Russian minister facing doping claims steps down as football president
A Russian government minister dogged by allegations of involvement in doping has temporarily stepped down as president of the Russian Football Union.
The move by Vitaly Mutko is apparently intended to deflect international criticism as Russia prepares to host the 2018 World Cup.
Russian news agencies reported that Mr Mutko has suspended his activities as president for six months and Alexander Alayev has been named to succeed him.
Mr Mutko retains the job of deputy prime minister overseeing sports.
Investigations by the World Anti-Doping Agency and the International Olympic Committee alleged that Mr Mutko was involved in a sophisticated state-sponsored doping programme during the 2014 Winter Olympics in Sochi.
Mr Mutko, who served as Russia's sports minister during the Games, has strongly denied all doping allegations.
The IOC did not accuse Mr Mutko of being personally involved in doping but banned him from the Olympics for life, saying he and his ministry bore overall responsibility for "failure to respect" anti-doping rules.
Mr Mutko said he wanted to have his duties as president of the Russian Football Union suspended as he was planning to contest his ban from the Olympics at the Court of Arbitration for Sport.
He added that he would also probably step down as the head of the World Cup's organising committee.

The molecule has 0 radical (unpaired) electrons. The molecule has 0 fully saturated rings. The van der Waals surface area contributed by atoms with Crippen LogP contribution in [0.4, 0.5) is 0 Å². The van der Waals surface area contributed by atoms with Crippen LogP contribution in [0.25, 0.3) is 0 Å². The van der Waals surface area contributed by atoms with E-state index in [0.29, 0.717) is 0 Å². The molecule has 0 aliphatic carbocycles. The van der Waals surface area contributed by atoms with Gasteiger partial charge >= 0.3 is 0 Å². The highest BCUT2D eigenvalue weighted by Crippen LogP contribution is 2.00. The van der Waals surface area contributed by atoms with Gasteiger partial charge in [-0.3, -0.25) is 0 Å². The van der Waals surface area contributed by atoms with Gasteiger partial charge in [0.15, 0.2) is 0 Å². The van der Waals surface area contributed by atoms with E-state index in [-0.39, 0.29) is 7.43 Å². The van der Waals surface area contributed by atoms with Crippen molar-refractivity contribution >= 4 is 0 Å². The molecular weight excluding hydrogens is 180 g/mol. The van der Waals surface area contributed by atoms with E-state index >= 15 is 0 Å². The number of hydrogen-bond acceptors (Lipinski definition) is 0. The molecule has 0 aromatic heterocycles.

Dmitry Svishchev, a member of the committee for sports and tourism at the lower house of the Russian parliament, told the state RIA Novosti news agency that Mr Mutko was stepping down in order to defuse criticism of Russia before the run-up to the World Cup.
At a joint news conference with Fifa president Gianni Infantino ahead of the World Cup draw in Moscow on December 1, Mr Mutko reaffirmed his denial of the doping accusations.
"There is no proof" Russia ran a state-backed doping scheme, he said. "Nowadays everyone is trying to make some kind of axis of evil out of us, just because we're a great sporting power."
Mr Mutko sat on Fifa's ruling council until March, when he was barred from running for re-election because his government position was judged a conflict of interest. He was replaced by his long-time associate and fellow World Cup organiser Alexei Sorokin.